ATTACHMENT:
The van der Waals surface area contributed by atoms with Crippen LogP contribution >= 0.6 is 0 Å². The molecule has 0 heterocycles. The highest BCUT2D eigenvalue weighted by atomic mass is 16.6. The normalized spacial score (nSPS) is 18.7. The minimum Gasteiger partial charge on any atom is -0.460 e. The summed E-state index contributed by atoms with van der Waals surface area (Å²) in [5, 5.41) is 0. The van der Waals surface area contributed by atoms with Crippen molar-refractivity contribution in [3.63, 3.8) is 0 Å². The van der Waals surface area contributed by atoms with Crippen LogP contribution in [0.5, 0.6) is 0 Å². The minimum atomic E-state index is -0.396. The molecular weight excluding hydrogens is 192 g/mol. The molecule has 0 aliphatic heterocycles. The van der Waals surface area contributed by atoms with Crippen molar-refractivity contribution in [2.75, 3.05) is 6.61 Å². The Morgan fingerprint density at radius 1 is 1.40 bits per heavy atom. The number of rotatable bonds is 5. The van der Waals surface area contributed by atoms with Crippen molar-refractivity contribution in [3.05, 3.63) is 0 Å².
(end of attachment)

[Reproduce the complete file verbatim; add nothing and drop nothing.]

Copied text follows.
The van der Waals surface area contributed by atoms with Crippen LogP contribution >= 0.6 is 0 Å². The molecule has 0 heterocycles. The highest BCUT2D eigenvalue weighted by atomic mass is 16.6. The normalized spacial score (nSPS) is 18.7. The minimum Gasteiger partial charge on any atom is -0.460 e. The summed E-state index contributed by atoms with van der Waals surface area (Å²) in [5, 5.41) is 0. The van der Waals surface area contributed by atoms with Crippen molar-refractivity contribution in [3.63, 3.8) is 0 Å². The van der Waals surface area contributed by atoms with Crippen LogP contribution in [0.5, 0.6) is 0 Å². The minimum atomic E-state index is -0.396. The molecular weight excluding hydrogens is 192 g/mol. The molecule has 0 aliphatic heterocycles. The van der Waals surface area contributed by atoms with Crippen molar-refractivity contribution in [2.75, 3.05) is 6.61 Å². The Morgan fingerprint density at radius 1 is 1.40 bits per heavy atom. The number of rotatable bonds is 5. The van der Waals surface area contributed by atoms with Crippen molar-refractivity contribution in [3.05, 3.63) is 0 Å².